4. How can the engineer, Shane, constructively present an argument against his superior's opinion?


IV. Solutions for Numerical Problems

Part I


1/150 chips will not work so:

1/150 = 0.67% may not work.

2. This question in neither right nor wrong. It is meant to provoke thought for later ethical issues.

3. a)

test all: 100,000 x $4.00 = $400,000 (testing cost)

repair cost: 6700 bad chips x $2.00 repair cost = $13,400

profit on repaired chips: 6700 bad chips x -$1.75 profit loss = -$11, 725

profit on good chips: (100,000 - 6700) x $0.25 = $23,325

net profit: $23,325 - $11,725 = $11,600


test all: 100,000 chips x $4.00 profit = $400,000 (testing cost)

discard cost: $0.00

profit on discarded chips: 6700 bad chips x ($9.00 + $4.00 - $0.25) = -$85,425

profit on good chips: (100,000 - 6700) x $0.25 = $23,325

net profit: $23,325 - $85,425 = -$62,100

c) There are two polar scenarios based on different student assumptions (and equally correct answers based upon differing assumptions as to the number of chips returned):

"Best Case" - no returns of defective chips

not test any chips: 100,000 x $4.25 = $425,000

"Worst Case" - all defective chips are returned

to find the number of chips which actually generate profit:

100,000 - 6700 returns = 93,300 - 6700 replacements = 86,600 chips to generate dollars

profit from "satisfied" customers: 86,600 x $4.25 = $368,050

original profit on the 6700 returned chips: 6700 x $4.25 = $28,475

profit from replacement chips: 6700 x -$9.00 = -$60,300

net profit: $368,050 + $28,475 - $60,300 = $336,225

4. Here the student should see that the answer is clearly NO. The manager, Rob, has based his calculation on the improbable assumption that no chips will be returned. Because of this, his estimate for profit is to high. The manager is also wrong to advocate discarding chips. It is profitable if the chips can be repaired, but the line loses dollars if the chips are discarded.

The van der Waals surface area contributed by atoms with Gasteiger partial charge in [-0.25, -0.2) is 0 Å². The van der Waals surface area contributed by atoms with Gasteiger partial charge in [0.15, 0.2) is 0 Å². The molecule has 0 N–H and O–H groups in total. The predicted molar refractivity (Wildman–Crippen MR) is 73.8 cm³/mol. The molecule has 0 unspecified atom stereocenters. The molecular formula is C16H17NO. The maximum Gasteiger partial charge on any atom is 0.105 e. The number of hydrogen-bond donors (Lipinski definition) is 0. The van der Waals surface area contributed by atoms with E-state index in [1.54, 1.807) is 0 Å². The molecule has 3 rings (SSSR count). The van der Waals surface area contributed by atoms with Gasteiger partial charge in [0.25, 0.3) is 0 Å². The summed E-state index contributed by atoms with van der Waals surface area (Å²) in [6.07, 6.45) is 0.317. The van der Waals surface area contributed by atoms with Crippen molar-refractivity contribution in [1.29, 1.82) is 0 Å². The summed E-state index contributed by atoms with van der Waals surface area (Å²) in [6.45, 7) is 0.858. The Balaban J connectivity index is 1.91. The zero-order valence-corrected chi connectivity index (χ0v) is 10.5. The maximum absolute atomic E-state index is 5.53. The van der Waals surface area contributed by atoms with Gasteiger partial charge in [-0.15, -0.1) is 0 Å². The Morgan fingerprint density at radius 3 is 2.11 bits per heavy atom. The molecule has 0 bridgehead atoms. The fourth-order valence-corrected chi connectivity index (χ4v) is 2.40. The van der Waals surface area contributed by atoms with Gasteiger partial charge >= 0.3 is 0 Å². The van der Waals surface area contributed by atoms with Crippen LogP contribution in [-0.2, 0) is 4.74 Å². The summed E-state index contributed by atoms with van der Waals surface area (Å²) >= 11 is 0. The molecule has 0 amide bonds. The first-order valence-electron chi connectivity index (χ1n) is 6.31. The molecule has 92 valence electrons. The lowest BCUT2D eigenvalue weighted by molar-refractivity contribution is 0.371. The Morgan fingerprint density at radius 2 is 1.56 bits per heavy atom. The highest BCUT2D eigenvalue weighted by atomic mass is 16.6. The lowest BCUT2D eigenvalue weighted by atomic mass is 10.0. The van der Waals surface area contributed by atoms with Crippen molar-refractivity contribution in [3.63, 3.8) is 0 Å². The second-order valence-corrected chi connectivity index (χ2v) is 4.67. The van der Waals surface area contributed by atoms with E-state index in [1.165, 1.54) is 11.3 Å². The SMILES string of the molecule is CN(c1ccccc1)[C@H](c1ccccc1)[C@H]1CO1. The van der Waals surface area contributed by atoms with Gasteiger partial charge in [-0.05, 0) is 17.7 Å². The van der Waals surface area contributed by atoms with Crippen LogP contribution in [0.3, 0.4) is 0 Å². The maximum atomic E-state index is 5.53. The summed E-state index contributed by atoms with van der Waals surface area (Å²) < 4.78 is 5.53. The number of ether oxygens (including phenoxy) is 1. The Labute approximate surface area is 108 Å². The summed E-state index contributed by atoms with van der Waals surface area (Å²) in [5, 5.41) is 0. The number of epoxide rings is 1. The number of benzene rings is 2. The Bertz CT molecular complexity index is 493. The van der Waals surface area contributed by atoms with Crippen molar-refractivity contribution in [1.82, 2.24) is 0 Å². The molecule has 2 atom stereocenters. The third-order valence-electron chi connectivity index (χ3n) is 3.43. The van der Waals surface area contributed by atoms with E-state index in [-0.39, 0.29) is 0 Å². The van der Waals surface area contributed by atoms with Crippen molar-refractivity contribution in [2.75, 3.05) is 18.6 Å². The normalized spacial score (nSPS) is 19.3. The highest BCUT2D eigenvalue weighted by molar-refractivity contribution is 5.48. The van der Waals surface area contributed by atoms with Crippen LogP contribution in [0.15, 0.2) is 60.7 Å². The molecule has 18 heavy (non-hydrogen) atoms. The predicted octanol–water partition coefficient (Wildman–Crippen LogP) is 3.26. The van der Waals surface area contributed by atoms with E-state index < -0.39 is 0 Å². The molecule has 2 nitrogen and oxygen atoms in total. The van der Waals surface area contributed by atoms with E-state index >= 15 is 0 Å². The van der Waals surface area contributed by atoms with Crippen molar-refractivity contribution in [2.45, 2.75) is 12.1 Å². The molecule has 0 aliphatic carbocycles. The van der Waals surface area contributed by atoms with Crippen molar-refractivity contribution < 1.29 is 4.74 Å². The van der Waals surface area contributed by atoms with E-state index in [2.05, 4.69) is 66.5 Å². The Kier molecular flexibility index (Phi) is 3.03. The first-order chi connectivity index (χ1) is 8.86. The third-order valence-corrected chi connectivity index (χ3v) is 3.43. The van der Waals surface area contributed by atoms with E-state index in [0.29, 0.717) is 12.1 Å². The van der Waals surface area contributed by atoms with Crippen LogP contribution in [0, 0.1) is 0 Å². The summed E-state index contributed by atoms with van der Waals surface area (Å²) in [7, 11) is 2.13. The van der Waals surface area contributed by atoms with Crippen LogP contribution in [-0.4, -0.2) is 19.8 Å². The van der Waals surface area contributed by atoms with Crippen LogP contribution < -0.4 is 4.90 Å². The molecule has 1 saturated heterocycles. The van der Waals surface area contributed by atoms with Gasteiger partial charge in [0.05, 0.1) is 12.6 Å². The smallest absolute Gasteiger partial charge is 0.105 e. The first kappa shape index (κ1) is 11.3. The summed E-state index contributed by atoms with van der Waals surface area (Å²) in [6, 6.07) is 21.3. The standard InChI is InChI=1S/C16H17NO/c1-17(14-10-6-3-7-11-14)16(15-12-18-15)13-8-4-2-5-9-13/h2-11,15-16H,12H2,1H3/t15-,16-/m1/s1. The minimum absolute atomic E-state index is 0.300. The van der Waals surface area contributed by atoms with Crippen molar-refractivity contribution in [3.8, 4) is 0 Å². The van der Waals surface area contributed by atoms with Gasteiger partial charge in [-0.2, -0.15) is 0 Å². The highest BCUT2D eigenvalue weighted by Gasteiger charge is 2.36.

V. Solutions to Ethics and Professionalism Questions

1. Issues involved in the narrative above include deceiving the public, since the public is sold chips with no precautions taken to ensure the correct assembly of the microchips. A secondary issue involved here could be public safety: what if the part is used to build a critical device such as a navigation computer for missiles or airplanes?

2. The answer depends on the assumptions made by the student. If the student conceives this issue as a safety issue, then it would clearly not be acceptable to follow the superior's suggested course of action. The answer also depends on whether the student perceives the decision as a proper decision for managers or a proper one for engineers to make. Is this a safety issue? If the welfare of the public will not be compromised then the decision is an economic one which falls in the domain of management. If however, the assumption is made that the chips involve public safety, the decision should be made by engineers, because engineering ethical standards require that public safety be protected.

3. As an engineer, Shane has an obligation to be a loyal employee, but also to protect public safety and to uphold the standards of quality. Shane needs to try to find a creative middle way in which all of these competing obligations can be satisfied. Shane may be able to satisfy these demands by making an argument of the following type. First, the manager's estimates of the profits resulting from shipping out the defective chips were for a best-case scenario. Therefore, it can be asserted that actual profits should be less; especially if there is a return cost involved with the defective chips in terms of personnel, papertrails, and loss of reputation. Second, by repairing the chips, the loss is significantly minimized in comparison to discarding chips: the line is still profitable and the company's reputation for quality could help increase the overall corporate value. So a creative middle way would be for the engineer to suggest repairing all chips, and present his calculations to his boss to justify this suggestion. This solves the problem of the lines losing money, turns a reasonable profit (although nowhere near what could be made via the worst case scenario for the first year), and establishes a tradition of quality within the company.


VI. Reference

Jaegar, Richard C., Introduction to Microelectronic Fabrication, Addison-Wesley Publishing Co., pp. 153-172 (Feb, 1991).

*From NSF Engineering Ethics with Numerical Problems.